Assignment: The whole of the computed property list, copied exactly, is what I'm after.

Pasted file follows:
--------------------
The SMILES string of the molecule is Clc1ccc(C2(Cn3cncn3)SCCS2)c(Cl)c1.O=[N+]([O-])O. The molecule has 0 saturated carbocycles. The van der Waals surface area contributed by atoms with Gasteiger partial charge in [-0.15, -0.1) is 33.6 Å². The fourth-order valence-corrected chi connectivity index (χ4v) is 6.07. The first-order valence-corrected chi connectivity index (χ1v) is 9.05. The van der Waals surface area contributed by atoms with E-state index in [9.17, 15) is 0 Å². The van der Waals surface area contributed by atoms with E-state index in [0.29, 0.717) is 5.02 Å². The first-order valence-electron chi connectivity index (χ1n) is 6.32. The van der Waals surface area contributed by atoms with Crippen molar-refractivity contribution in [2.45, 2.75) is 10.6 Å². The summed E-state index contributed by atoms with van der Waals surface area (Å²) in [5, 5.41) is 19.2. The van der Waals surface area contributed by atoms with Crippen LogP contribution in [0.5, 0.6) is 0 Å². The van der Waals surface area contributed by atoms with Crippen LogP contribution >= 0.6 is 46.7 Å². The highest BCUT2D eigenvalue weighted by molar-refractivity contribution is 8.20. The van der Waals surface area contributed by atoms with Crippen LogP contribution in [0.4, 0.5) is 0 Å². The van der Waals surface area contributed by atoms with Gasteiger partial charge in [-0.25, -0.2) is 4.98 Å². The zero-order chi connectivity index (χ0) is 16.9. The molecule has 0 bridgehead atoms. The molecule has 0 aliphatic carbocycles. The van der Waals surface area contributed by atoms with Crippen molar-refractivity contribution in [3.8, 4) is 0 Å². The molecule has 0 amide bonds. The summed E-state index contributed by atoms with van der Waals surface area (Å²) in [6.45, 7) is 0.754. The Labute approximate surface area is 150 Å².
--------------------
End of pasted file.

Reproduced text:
The SMILES string of the molecule is Clc1ccc(C2(Cn3cncn3)SCCS2)c(Cl)c1.O=[N+]([O-])O. The molecule has 0 saturated carbocycles. The van der Waals surface area contributed by atoms with Gasteiger partial charge in [-0.15, -0.1) is 33.6 Å². The fourth-order valence-corrected chi connectivity index (χ4v) is 6.07. The first-order valence-corrected chi connectivity index (χ1v) is 9.05. The van der Waals surface area contributed by atoms with E-state index in [9.17, 15) is 0 Å². The van der Waals surface area contributed by atoms with E-state index in [0.29, 0.717) is 5.02 Å². The first-order valence-electron chi connectivity index (χ1n) is 6.32. The van der Waals surface area contributed by atoms with Crippen molar-refractivity contribution in [2.45, 2.75) is 10.6 Å². The summed E-state index contributed by atoms with van der Waals surface area (Å²) in [5, 5.41) is 19.2. The van der Waals surface area contributed by atoms with Crippen LogP contribution in [0.5, 0.6) is 0 Å². The van der Waals surface area contributed by atoms with Crippen LogP contribution >= 0.6 is 46.7 Å². The highest BCUT2D eigenvalue weighted by molar-refractivity contribution is 8.20. The van der Waals surface area contributed by atoms with Crippen LogP contribution in [0.4, 0.5) is 0 Å². The van der Waals surface area contributed by atoms with Gasteiger partial charge in [-0.25, -0.2) is 4.98 Å². The zero-order chi connectivity index (χ0) is 16.9. The molecule has 0 bridgehead atoms. The molecule has 0 aliphatic carbocycles. The van der Waals surface area contributed by atoms with Crippen molar-refractivity contribution in [3.8, 4) is 0 Å². The molecule has 0 amide bonds. The summed E-state index contributed by atoms with van der Waals surface area (Å²) in [6.45, 7) is 0.754. The Labute approximate surface area is 150 Å².